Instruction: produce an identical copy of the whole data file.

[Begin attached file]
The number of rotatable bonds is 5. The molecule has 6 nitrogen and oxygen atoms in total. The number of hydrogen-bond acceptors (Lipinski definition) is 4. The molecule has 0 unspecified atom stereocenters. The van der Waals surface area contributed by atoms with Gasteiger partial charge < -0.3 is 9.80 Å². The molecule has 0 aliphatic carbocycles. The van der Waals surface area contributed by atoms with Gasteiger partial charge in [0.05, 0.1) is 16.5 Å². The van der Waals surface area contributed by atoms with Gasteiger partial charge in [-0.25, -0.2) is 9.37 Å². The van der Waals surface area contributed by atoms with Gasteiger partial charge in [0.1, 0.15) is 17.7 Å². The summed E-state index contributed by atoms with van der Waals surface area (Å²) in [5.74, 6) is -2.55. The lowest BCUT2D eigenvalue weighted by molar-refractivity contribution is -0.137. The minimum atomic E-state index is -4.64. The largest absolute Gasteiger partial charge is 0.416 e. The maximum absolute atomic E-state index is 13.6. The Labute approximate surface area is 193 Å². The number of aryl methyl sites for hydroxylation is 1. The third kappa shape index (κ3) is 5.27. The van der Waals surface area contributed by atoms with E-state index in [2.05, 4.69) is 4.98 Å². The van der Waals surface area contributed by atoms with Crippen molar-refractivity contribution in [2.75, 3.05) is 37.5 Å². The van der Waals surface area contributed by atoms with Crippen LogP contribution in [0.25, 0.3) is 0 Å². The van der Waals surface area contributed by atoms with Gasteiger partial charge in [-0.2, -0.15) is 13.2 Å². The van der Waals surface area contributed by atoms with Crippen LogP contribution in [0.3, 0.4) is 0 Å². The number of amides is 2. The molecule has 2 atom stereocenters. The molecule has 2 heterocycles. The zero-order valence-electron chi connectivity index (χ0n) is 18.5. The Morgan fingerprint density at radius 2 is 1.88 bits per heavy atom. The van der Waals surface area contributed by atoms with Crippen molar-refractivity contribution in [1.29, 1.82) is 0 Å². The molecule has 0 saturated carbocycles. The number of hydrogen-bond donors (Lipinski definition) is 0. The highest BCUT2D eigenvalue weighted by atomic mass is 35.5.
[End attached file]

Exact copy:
The number of rotatable bonds is 5. The molecule has 6 nitrogen and oxygen atoms in total. The number of hydrogen-bond acceptors (Lipinski definition) is 4. The molecule has 0 unspecified atom stereocenters. The van der Waals surface area contributed by atoms with Gasteiger partial charge < -0.3 is 9.80 Å². The molecule has 0 aliphatic carbocycles. The van der Waals surface area contributed by atoms with Gasteiger partial charge in [0.05, 0.1) is 16.5 Å². The van der Waals surface area contributed by atoms with Gasteiger partial charge in [-0.25, -0.2) is 9.37 Å². The van der Waals surface area contributed by atoms with Gasteiger partial charge in [0.1, 0.15) is 17.7 Å². The summed E-state index contributed by atoms with van der Waals surface area (Å²) in [5.74, 6) is -2.55. The lowest BCUT2D eigenvalue weighted by molar-refractivity contribution is -0.137. The minimum atomic E-state index is -4.64. The largest absolute Gasteiger partial charge is 0.416 e. The maximum absolute atomic E-state index is 13.6. The Labute approximate surface area is 193 Å². The number of aryl methyl sites for hydroxylation is 1. The third kappa shape index (κ3) is 5.27. The van der Waals surface area contributed by atoms with E-state index in [2.05, 4.69) is 4.98 Å². The van der Waals surface area contributed by atoms with Crippen molar-refractivity contribution in [2.75, 3.05) is 37.5 Å². The van der Waals surface area contributed by atoms with Crippen LogP contribution in [0.25, 0.3) is 0 Å². The van der Waals surface area contributed by atoms with Gasteiger partial charge in [-0.2, -0.15) is 13.2 Å². The van der Waals surface area contributed by atoms with Crippen LogP contribution in [0.3, 0.4) is 0 Å². The number of amides is 2. The molecule has 2 atom stereocenters. The molecule has 2 heterocycles. The zero-order valence-electron chi connectivity index (χ0n) is 18.5. The Morgan fingerprint density at radius 2 is 1.88 bits per heavy atom. The van der Waals surface area contributed by atoms with Crippen molar-refractivity contribution in [1.29, 1.82) is 0 Å². The molecule has 0 saturated carbocycles. The number of hydrogen-bond donors (Lipinski definition) is 0. The highest BCUT2D eigenvalue weighted by atomic mass is 35.5.